â€œThe decision to move the running time forward by one day is in line with suggestions from the exhibitors, exhibitors committee and sponsors, and with considerations by NÃ¼rnbergMesse,â€ said Walter Hufnagel, member of the management board of NÃ¼rnbergMesse. â€œThe attendance will therefore be better distributed over the four days of the exhibition, as the Sunday traditionally attracted the fewest visitors. In addition, the first day of the exhibition is now no longer the public holiday, but the Wednesday, which is a full working day.â€
Held every other year, the 2003 edition of Stone+tec was deemed a success, making anticipation high for a repeat performance this year. The exhibit space will be filled with a broad range of natural stone products for both interior and exterior applications. This will include an assortment of tiles, slabs, decorative trim pieces and mosaics, which are available in a number of sizes and finishes. Attendees will also have the opportunity to observe the newest products for maintenance, preservation and restoration of natural stone. Additionally, they can witness demonstrations of large-scale fabricating and quarrying equipment and sit in on educational seminars.
The last edition included 1,172 exhibitors from 56 countries, of which 34% were from Germany. The additional 66% came from Europe and overseas. Statistics show a breakdown of 245 companies from Italy, followed in the European region by Turkey with 42 exhibitors, Spain with 37, and France and Austria with 20. Leading countries outside of Europe included China with 144 exhibitors, followed by India with 52 and Brazil with 18.
According to statistics released by NÃ¼renbergMesse, almost 90% of the exhibitors at Stone+tec 2003 made new business connections, and 73% of the companies expect follow-up business as a result of their contacts and talks during the exhibition. Although the success of the individual exhibitors at the event differed dramatically, on average, over 70% were satisfied with the overall success of exhibiting at Stone+tec 2003, and another 7% commented that they were extremely pleased with their results, reported show organizers. A total of 56% of exhibitors confirmed by the last day of the show that they would exhibit at Stone+tec 2005.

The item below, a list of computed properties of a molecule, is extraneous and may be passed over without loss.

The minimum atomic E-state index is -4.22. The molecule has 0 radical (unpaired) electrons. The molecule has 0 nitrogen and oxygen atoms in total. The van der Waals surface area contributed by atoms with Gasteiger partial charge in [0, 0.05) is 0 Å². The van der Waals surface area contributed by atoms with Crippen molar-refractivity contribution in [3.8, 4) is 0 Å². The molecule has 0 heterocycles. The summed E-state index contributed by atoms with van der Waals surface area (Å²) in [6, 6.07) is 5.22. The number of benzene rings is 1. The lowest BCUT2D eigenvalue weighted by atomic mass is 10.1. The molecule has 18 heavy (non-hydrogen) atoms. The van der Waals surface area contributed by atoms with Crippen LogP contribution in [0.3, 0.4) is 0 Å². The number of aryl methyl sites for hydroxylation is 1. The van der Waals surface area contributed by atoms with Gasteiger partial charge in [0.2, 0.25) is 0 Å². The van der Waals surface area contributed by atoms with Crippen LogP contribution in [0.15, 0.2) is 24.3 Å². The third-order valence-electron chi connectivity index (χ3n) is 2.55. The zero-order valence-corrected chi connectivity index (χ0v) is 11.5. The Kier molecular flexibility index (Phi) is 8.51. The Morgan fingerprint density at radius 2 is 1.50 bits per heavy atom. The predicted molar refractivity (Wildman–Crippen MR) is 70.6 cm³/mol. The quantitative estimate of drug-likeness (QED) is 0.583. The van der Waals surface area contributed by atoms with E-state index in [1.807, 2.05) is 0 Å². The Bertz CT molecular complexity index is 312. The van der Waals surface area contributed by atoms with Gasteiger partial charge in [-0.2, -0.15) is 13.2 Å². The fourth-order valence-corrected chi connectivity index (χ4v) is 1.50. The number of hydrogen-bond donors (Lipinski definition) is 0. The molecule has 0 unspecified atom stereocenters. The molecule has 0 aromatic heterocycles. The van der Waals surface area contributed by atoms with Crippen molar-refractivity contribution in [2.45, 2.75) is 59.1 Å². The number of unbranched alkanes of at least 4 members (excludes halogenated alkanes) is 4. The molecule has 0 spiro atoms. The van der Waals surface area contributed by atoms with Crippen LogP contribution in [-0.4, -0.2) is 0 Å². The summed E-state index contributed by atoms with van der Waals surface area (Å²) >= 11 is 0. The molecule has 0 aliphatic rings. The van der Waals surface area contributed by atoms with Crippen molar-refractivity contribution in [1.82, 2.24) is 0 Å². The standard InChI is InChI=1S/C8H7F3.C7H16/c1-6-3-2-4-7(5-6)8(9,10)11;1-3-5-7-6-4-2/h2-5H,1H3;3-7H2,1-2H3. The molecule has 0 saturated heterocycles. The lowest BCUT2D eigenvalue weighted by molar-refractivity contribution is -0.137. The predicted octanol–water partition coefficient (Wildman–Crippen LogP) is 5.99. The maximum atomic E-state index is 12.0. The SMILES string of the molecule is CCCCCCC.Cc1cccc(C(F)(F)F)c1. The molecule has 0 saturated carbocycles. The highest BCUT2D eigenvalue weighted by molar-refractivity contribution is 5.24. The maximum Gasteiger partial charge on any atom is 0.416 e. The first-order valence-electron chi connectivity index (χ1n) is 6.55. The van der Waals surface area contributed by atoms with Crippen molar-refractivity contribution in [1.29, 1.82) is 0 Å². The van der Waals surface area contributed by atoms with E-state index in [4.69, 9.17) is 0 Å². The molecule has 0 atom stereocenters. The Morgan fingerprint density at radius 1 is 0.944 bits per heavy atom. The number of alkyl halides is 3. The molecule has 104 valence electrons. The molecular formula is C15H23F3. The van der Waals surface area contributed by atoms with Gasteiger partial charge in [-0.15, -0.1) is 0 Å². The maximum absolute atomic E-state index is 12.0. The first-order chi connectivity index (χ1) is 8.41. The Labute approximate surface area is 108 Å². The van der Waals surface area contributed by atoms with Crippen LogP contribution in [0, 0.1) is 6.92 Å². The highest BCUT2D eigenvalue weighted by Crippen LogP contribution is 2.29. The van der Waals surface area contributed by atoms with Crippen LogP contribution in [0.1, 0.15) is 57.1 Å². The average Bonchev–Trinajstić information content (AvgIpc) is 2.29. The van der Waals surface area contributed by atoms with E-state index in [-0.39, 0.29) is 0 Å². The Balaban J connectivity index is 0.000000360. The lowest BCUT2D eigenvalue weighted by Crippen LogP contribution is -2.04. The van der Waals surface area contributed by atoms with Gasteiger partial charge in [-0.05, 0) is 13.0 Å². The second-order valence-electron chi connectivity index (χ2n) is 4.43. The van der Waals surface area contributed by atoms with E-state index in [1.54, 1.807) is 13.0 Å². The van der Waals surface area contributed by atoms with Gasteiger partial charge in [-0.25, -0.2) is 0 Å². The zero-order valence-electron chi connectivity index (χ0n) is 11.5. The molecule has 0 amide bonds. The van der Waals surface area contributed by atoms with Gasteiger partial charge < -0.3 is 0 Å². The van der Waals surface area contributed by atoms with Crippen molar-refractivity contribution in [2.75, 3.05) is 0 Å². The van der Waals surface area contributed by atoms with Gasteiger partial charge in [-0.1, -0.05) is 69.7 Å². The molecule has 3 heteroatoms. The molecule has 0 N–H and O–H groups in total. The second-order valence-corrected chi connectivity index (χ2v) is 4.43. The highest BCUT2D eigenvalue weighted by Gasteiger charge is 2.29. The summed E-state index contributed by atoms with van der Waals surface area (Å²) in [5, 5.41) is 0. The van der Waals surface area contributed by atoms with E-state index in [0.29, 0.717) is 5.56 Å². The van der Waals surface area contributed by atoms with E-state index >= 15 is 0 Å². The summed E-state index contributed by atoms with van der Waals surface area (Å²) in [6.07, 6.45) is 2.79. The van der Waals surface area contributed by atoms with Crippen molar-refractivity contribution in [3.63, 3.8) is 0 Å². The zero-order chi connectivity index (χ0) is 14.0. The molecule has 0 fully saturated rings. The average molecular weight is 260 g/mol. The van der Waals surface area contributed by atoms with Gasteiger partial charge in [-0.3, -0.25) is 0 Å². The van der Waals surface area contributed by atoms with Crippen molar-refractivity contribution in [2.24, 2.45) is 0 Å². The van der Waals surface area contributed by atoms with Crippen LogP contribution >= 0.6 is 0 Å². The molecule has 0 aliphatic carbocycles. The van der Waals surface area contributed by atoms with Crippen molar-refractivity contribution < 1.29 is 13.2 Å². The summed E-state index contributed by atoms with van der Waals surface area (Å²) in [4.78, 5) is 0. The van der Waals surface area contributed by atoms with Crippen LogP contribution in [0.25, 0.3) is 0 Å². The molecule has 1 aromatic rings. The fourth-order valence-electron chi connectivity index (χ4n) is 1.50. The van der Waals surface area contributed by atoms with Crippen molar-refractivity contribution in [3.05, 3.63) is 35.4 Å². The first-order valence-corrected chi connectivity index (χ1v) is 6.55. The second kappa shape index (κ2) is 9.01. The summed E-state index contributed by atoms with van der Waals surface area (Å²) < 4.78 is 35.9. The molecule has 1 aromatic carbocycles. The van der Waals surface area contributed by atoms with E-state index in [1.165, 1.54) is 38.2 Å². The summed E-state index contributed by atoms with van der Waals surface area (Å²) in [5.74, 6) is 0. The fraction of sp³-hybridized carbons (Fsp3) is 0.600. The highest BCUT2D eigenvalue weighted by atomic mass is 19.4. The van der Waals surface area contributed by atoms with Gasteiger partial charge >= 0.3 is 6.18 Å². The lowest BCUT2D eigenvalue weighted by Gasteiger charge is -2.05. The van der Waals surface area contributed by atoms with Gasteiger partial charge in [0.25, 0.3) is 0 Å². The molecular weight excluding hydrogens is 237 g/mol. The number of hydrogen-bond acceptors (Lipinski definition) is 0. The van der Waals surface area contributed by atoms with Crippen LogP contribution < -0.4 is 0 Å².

Awards ceremoniesThe presentation of two awards during Stone+tec 2005 will pay tribute to the importance of natural stone in contemporary architecture and in the preservation of historic buildings. These ceremonies are the German Natural Stone Award, which will be presented by the Deutscher Naturwerkstein-Verband in cooperation with the Bund Deutscher Architekten BDA, and the Peter Parler Award, which will be given by the Deutsche Stiftung Denkmalschutz and the Bundesinnungsverband des Deutschen Steinmetz-, Stein- und Holzbildhauerhandwerks.
The German Natural Stone Award -- being presented this year for the 12th time -- will be held on Friday, May 27. It is a recognized architecture prize worth a total of 30,000 euros ($38,000 U.S.). This year's jury, chaired by BDA President Kaspar Kraemer of Cologne, will recognize two first prizes in different categories for the first time.
The winner in the category of â€œprivate and commercial properties of natural stoneâ€ is the Ritz Carlton Hotel and Apartment Tower Berlin, designed by architects Hilmer & Sattler and Albrecht, Gesellschaft von Architekten GmbH, Berlin. In the category of â€œpublic and cultural projects of natural stone,â€ the winner is U.S. architect I.M. Pei of New York for the Deutsches Historisches Museum in Berlin.
Another highlight at Stone+tec 2005 will be the presentation of The Peter Parler Award, which is being given for the fourth time. The award, which is worth 15,000 euros ($19,000 U.S.) and donated by the Deutsche Stiftung Denkmalschutz, recognizes exemplary achievements by stonemasons in the preservation of historic buildings and monuments, such as high-quality work on registered buildings made of natural stone. The categories include conservation, craft restoration, creativity and material texture.
Peter Parler was the chief master of the Parlers, a widely dispersed family of architects and sculptors in the 14th century. The award bears his name in recognition of the influence of this architect throughout Europe. The award is given to bring public awareness of the fact that stonemasons contribute towards the maintenance and preservation of the national heritage, and as a result, improve the standing of the stonemasonry trade. Internally, the competition and presentation is intended to encourage stonemasons to become more involved in the preservation of historic buildings and monuments, and to apply principles and quality standards applicable to official preservation work.